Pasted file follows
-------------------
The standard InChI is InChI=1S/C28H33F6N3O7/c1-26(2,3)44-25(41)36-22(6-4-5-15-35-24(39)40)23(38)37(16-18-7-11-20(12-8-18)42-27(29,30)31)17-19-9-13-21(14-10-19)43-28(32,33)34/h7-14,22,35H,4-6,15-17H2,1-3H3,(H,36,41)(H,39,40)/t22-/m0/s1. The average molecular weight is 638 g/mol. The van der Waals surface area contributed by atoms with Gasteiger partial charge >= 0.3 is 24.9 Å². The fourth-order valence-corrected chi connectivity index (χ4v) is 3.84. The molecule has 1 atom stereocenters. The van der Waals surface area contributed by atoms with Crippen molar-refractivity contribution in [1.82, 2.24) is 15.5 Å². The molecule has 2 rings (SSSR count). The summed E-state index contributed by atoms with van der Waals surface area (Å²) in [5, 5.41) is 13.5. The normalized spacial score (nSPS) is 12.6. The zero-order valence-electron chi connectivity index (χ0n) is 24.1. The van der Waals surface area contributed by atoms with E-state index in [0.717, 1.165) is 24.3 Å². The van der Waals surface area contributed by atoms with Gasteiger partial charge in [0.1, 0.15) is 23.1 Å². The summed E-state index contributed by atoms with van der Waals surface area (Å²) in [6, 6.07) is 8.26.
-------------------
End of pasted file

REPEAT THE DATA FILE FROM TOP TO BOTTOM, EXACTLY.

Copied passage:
The standard InChI is InChI=1S/C28H33F6N3O7/c1-26(2,3)44-25(41)36-22(6-4-5-15-35-24(39)40)23(38)37(16-18-7-11-20(12-8-18)42-27(29,30)31)17-19-9-13-21(14-10-19)43-28(32,33)34/h7-14,22,35H,4-6,15-17H2,1-3H3,(H,36,41)(H,39,40)/t22-/m0/s1. The average molecular weight is 638 g/mol. The van der Waals surface area contributed by atoms with Gasteiger partial charge >= 0.3 is 24.9 Å². The fourth-order valence-corrected chi connectivity index (χ4v) is 3.84. The molecule has 1 atom stereocenters. The van der Waals surface area contributed by atoms with Crippen molar-refractivity contribution in [1.82, 2.24) is 15.5 Å². The molecule has 2 rings (SSSR count). The summed E-state index contributed by atoms with van der Waals surface area (Å²) in [5, 5.41) is 13.5. The normalized spacial score (nSPS) is 12.6. The zero-order valence-electron chi connectivity index (χ0n) is 24.1. The van der Waals surface area contributed by atoms with E-state index in [0.717, 1.165) is 24.3 Å². The van der Waals surface area contributed by atoms with Gasteiger partial charge in [0.1, 0.15) is 23.1 Å². The summed E-state index contributed by atoms with van der Waals surface area (Å²) in [6, 6.07) is 8.26.